BUCHANAN:  You think the American people are going to hang in there five or 10 years?

SCARBOROUGH:  Hold on a second, Pat.  I want to do a Tim Russert thing.  Can you see this right here?  Get me on this.  Get me on this.  Here we go. 


SCARBOROUGH:  All right, now, the press doesn‘t tell you this.  You are going to hear this.  I actually spoke at a conference where I had a very distinguished journalist who was lecturing me about how the Sunnis were the majority over in Iraq. 

Actually, 60 percent of Iraqis—and here I am pointing—take it down -- 60 percent of Iraqis are Shia.  Their Grand Ayatollah Sistani has said voting in these elections is the equivalent of fasting during Ramadan. 

BUCHANAN:  You know why he says it.  Why does he say it?

BUCHANAN:  They are going to go out and vote.  Let me finish.

The Kurds, 20 percent of the population.  The Kurds not only fought alongside our troops.  The Kurds fought in front of our troops in this war.  They are going to go out and vote.  Little known fact, a poll taken two weeks ago in the Sunni Triangle, 85 percent of the residents polled in the Sunni Triangle supporting these American-backed elections.  That means 97 percent of the people in Iraq, if this is to be believed...

SULLIVAN:  A poll that is in “The Washington Post” tomorrow morning, the latest poll, which shows that those numbers have held up remarkably well.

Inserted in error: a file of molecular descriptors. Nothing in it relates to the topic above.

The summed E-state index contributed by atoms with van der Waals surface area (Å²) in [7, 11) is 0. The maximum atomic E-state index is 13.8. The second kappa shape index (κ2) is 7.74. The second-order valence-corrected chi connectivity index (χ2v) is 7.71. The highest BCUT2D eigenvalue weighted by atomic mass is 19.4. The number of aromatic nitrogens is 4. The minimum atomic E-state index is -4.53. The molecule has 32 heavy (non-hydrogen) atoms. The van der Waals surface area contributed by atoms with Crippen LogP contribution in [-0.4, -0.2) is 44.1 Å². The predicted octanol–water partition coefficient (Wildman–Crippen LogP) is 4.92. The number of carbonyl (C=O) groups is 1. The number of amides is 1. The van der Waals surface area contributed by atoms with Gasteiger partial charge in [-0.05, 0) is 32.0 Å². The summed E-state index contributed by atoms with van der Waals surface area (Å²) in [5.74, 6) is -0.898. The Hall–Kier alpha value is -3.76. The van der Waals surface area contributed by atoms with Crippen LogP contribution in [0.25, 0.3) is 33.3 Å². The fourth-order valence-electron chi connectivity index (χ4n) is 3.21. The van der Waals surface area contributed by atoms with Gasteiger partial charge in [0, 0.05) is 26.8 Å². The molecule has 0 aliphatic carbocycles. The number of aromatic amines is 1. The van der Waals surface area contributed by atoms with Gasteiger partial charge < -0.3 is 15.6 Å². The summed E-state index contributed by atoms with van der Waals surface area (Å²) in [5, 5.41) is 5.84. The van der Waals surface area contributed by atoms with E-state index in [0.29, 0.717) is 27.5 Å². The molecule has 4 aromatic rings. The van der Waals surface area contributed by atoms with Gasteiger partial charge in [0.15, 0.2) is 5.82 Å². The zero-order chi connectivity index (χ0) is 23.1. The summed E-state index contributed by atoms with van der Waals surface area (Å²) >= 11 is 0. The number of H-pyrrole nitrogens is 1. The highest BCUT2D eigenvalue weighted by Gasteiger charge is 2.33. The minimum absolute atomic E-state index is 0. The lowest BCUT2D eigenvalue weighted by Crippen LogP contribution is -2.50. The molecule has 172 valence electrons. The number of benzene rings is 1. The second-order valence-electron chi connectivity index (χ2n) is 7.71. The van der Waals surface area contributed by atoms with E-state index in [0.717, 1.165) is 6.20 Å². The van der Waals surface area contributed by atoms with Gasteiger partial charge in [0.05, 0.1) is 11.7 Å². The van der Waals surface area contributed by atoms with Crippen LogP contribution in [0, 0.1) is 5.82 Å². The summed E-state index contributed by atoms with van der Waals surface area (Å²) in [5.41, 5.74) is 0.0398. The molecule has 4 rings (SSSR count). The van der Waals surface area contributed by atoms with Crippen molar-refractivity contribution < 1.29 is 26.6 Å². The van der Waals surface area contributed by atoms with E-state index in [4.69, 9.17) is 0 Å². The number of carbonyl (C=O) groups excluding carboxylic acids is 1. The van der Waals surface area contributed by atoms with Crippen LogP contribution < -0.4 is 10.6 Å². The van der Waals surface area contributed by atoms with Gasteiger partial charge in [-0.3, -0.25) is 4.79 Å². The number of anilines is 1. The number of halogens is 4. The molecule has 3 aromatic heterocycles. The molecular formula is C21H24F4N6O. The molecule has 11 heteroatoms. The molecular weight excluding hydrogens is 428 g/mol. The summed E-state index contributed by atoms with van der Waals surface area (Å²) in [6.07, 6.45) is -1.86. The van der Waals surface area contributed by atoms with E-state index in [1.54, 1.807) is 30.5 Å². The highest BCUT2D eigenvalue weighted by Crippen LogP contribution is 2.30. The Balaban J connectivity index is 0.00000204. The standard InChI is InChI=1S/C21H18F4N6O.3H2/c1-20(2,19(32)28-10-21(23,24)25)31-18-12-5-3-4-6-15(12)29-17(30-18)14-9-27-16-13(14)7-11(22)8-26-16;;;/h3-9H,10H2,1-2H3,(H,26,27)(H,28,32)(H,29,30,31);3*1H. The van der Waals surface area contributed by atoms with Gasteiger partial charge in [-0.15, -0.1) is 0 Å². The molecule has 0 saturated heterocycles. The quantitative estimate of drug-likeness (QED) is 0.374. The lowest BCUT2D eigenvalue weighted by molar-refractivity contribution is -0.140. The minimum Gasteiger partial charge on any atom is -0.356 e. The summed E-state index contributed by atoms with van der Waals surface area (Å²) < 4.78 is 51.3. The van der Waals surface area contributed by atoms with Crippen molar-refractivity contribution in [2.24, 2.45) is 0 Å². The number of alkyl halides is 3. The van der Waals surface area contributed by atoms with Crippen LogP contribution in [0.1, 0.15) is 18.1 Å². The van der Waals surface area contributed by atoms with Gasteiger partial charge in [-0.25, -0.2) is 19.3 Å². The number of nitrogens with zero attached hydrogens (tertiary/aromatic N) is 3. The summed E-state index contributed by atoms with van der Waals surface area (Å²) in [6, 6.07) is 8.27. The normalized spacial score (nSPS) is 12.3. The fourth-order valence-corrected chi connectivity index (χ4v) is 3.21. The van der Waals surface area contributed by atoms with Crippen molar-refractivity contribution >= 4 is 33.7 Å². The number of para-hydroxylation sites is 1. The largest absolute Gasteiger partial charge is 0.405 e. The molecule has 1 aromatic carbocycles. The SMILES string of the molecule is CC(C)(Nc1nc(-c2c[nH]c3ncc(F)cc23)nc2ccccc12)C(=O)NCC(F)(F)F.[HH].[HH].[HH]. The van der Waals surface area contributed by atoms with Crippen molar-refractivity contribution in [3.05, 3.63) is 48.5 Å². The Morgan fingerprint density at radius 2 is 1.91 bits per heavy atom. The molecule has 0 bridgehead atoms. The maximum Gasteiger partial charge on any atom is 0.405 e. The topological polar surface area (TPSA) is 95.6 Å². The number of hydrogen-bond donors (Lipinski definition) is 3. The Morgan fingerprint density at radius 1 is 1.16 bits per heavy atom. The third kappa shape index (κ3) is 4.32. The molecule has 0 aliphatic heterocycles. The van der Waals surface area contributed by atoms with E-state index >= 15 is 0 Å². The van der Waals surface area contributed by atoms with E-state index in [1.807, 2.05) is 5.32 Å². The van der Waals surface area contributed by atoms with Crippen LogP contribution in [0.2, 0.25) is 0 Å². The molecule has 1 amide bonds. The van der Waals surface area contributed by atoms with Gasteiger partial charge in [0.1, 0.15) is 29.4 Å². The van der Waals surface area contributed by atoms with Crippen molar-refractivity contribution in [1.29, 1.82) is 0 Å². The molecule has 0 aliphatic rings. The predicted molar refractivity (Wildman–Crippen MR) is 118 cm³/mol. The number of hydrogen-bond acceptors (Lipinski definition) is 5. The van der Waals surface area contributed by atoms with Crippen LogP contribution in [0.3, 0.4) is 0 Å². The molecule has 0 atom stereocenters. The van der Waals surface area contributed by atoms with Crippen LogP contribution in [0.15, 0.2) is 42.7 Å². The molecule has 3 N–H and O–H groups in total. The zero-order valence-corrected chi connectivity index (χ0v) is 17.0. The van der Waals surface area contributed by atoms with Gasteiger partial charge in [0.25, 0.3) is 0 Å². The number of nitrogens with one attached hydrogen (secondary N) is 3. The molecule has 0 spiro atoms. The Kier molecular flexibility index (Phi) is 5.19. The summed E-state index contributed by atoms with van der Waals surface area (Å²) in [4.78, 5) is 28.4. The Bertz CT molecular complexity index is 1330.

And one of these international observers says, anonymously, because he doesn‘t want to be threatened, people are going to be shocked.  They are going to be shocked because they haven‘t seen what‘s going on under the radar.  I believe, as a matter of faith, actually, that people, given a chance to vote, will vote for a sane future.  They are not going to vote for Zarqawi and they‘re not going to vote for civil war. 


REED:  The fact that that election is going to happen is going to change the world. 


And, also, Julia, you know what I think is so interesting is, we heard before Bush decided to go into Fallujah and basically flatten it, if that‘s what it took, that the Arab street was going to rise, that the people of Iraq were not going to put up with it.  You know what?  We went in.  The Marines did an incredible job.  We did flatten parts of it.  Nobody said a word.  You know why?  Because they have lost the battle, the insurgents, the terrorists, I call them, have lost the battle for the hearts and the souls of the Iraqi people, because they are the ones that are killing them indiscriminately. 

SULLIVAN:  But, Joe, what they haven‘t done is, they haven‘t lost the hearts and souls of people who had power under Saddam.


SULLIVAN:  The Sunni minority that has run that country for years. 

Those people are still going to fight.